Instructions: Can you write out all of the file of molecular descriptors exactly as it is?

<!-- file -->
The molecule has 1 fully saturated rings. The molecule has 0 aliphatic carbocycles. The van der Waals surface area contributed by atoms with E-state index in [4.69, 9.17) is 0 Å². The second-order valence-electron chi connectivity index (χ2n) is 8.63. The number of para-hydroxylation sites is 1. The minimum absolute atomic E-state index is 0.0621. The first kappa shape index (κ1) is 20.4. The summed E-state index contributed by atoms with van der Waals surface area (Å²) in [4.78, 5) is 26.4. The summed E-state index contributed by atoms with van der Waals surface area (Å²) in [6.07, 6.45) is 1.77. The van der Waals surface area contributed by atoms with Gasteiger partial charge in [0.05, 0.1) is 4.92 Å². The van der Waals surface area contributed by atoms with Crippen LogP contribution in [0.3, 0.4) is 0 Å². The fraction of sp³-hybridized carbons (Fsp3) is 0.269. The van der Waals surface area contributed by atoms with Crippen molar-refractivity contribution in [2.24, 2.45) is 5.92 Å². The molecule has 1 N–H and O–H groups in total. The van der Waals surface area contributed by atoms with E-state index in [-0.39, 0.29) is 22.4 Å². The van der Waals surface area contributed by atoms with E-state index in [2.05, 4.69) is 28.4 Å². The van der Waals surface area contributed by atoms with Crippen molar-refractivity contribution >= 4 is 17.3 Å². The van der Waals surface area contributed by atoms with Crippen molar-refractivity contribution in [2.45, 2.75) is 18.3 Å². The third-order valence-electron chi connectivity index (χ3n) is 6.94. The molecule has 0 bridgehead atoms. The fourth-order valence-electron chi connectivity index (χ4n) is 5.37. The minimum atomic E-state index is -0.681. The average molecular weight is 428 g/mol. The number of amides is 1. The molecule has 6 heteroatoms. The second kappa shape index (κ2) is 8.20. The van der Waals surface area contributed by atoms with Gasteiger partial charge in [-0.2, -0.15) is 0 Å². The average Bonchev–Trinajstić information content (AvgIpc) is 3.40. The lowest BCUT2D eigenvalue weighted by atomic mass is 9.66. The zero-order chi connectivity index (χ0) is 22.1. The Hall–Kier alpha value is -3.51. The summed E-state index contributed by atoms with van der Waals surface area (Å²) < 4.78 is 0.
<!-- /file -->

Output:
The molecule has 1 fully saturated rings. The molecule has 0 aliphatic carbocycles. The van der Waals surface area contributed by atoms with E-state index in [4.69, 9.17) is 0 Å². The second-order valence-electron chi connectivity index (χ2n) is 8.63. The number of para-hydroxylation sites is 1. The minimum absolute atomic E-state index is 0.0621. The first kappa shape index (κ1) is 20.4. The summed E-state index contributed by atoms with van der Waals surface area (Å²) in [4.78, 5) is 26.4. The summed E-state index contributed by atoms with van der Waals surface area (Å²) in [6.07, 6.45) is 1.77. The van der Waals surface area contributed by atoms with Gasteiger partial charge in [0.05, 0.1) is 4.92 Å². The van der Waals surface area contributed by atoms with Crippen LogP contribution in [0.3, 0.4) is 0 Å². The fraction of sp³-hybridized carbons (Fsp3) is 0.269. The van der Waals surface area contributed by atoms with Crippen molar-refractivity contribution in [2.24, 2.45) is 5.92 Å². The molecule has 1 N–H and O–H groups in total. The van der Waals surface area contributed by atoms with E-state index in [-0.39, 0.29) is 22.4 Å². The van der Waals surface area contributed by atoms with E-state index in [2.05, 4.69) is 28.4 Å². The van der Waals surface area contributed by atoms with Crippen molar-refractivity contribution >= 4 is 17.3 Å². The van der Waals surface area contributed by atoms with Crippen molar-refractivity contribution in [2.45, 2.75) is 18.3 Å². The third-order valence-electron chi connectivity index (χ3n) is 6.94. The molecule has 0 bridgehead atoms. The fourth-order valence-electron chi connectivity index (χ4n) is 5.37. The minimum atomic E-state index is -0.681. The average molecular weight is 428 g/mol. The number of amides is 1. The molecule has 6 heteroatoms. The second kappa shape index (κ2) is 8.20. The van der Waals surface area contributed by atoms with Gasteiger partial charge in [-0.2, -0.15) is 0 Å². The average Bonchev–Trinajstić information content (AvgIpc) is 3.40. The lowest BCUT2D eigenvalue weighted by atomic mass is 9.66. The zero-order chi connectivity index (χ0) is 22.1. The Hall–Kier alpha value is -3.51. The summed E-state index contributed by atoms with van der Waals surface area (Å²) < 4.78 is 0.